Says it will be a smooth ride for the two forces to man the Sino-Indian border together, expects all infrastructure to be in place by end of the year
The Chandigarh frontier of the Indo-Tibetan Border Police (ITBP) was shifted to Jammu and Kashmir’s Leh, in a move seen to counter the Chinese military build-up in Ladakh sector. Tasked to guard the India-China border in peace times, the North West (NW) frontier of the ITBP is headed by an Inspector General (IG) of Police-rank officer.
Speaking to FORCE Magazine, IG ITBP (North West), Arvind Kumar, said as reported in some media, it should not be mistaken with a ‘Command,’ but a frontier headquarter, which was located in Chandigarh for last many years. This command establishment has been moved from Chandigarh to Leh, which has become operational with effect from 1st April 2019, he said.
“The decision was taken by the government in 2015, and thereafter, because we had no infrastructure to accommodate the frontier, in additional to whatever we have already. And road connectivity is as big issue for Leh. We had now acquired the land also. So we completed all the process and then it was decided that this year, 1st April, we move to J&K. Initially, we may operate from makeshift arrangements, but, hopefully, by the end of the year, we should have proper infrastructure and shelters in place in the unfriendly weather,” Kumar said.
14 Corps of the Army has its base in Leh sector, and the government envisages the shifting of ITBP frontier will allow a better interaction between the two forces ‘for strategic and defence planning.’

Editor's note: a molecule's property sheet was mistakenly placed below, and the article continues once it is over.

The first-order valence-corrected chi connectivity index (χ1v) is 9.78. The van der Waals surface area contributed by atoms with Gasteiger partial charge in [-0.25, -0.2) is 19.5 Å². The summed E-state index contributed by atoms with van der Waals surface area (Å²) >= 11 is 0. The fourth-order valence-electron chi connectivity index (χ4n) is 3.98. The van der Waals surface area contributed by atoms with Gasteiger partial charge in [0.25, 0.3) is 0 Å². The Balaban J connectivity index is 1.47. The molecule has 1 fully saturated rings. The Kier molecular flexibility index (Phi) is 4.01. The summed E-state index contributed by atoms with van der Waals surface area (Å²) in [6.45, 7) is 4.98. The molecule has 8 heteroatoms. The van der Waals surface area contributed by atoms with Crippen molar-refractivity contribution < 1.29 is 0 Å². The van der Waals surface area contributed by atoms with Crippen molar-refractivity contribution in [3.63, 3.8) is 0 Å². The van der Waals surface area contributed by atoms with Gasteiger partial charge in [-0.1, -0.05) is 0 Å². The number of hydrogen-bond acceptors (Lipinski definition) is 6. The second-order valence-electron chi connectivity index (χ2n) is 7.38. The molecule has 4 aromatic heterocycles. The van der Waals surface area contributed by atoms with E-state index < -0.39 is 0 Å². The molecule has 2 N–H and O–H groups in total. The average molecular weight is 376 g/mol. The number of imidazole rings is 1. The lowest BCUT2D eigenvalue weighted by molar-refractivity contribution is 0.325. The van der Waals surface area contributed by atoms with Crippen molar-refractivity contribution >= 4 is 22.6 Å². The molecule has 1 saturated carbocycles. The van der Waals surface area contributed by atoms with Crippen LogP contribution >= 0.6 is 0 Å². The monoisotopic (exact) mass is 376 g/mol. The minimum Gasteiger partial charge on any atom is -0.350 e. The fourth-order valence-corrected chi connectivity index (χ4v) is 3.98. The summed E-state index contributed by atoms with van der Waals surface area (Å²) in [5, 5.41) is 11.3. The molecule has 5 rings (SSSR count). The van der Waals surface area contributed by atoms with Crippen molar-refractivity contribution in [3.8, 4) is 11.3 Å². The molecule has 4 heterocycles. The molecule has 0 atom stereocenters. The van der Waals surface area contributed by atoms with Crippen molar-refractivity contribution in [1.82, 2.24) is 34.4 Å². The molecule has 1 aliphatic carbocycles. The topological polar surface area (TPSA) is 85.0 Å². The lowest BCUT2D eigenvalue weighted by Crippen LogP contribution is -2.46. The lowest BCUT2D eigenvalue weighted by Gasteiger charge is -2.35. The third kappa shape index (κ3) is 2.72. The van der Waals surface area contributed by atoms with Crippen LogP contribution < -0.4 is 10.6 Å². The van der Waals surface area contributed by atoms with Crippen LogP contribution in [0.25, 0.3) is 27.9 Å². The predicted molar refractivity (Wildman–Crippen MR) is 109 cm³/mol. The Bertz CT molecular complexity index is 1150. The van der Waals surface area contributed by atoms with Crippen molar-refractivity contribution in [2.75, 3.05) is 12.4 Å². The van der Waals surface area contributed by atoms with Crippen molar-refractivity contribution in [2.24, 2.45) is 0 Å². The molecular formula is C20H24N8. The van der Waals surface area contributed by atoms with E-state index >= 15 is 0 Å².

On operational control issue, he said, “we are working in tandem, if at all there are issues they maybe at higher levels. I can’t comment on what’s happening at high levels. I have been in the command for last almost five and a half years and I cannot recall any instance where there has been any conflict, at least at my level or below.” There have been conflicts between the army and the ITBP regarding the operational control in the past and it is anticipated having both of them at the same combat location will resolve the issues.
On being asked whether it will be a smooth ride for the army and the ITBP to work jointly, he said, “why should it not be? There is no question of over-stepping on each other’s role. We know that the army has a very well-defined role and the ITBP its own,” he added, saying that there’s going to be perfect coordination amongst the forces.